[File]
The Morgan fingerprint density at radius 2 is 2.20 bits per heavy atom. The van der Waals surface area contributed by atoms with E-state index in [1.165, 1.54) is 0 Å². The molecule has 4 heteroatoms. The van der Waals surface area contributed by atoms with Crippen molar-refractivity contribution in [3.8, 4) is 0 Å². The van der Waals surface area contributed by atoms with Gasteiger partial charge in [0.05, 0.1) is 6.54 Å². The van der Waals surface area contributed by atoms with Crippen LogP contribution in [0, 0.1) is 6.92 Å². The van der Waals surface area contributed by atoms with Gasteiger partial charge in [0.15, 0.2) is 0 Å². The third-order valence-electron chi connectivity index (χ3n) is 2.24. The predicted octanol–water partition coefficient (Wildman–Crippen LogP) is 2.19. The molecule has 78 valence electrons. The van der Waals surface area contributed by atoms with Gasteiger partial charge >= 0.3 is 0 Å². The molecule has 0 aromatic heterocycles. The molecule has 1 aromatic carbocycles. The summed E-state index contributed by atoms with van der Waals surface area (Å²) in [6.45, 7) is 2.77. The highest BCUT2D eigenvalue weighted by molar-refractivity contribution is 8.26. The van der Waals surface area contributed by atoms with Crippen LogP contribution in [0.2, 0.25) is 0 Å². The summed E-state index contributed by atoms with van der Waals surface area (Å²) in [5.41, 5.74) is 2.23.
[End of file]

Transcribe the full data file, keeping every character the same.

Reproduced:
The Morgan fingerprint density at radius 2 is 2.20 bits per heavy atom. The van der Waals surface area contributed by atoms with E-state index in [1.165, 1.54) is 0 Å². The molecule has 4 heteroatoms. The van der Waals surface area contributed by atoms with Crippen molar-refractivity contribution in [3.8, 4) is 0 Å². The van der Waals surface area contributed by atoms with Gasteiger partial charge in [0.05, 0.1) is 6.54 Å². The van der Waals surface area contributed by atoms with Crippen LogP contribution in [0, 0.1) is 6.92 Å². The van der Waals surface area contributed by atoms with Gasteiger partial charge in [0.15, 0.2) is 0 Å². The third-order valence-electron chi connectivity index (χ3n) is 2.24. The predicted octanol–water partition coefficient (Wildman–Crippen LogP) is 2.19. The molecule has 78 valence electrons. The van der Waals surface area contributed by atoms with Gasteiger partial charge >= 0.3 is 0 Å². The molecule has 0 aromatic heterocycles. The molecule has 1 aromatic carbocycles. The summed E-state index contributed by atoms with van der Waals surface area (Å²) in [6.45, 7) is 2.77. The highest BCUT2D eigenvalue weighted by molar-refractivity contribution is 8.26. The van der Waals surface area contributed by atoms with Crippen LogP contribution in [0.2, 0.25) is 0 Å². The summed E-state index contributed by atoms with van der Waals surface area (Å²) in [5.41, 5.74) is 2.23.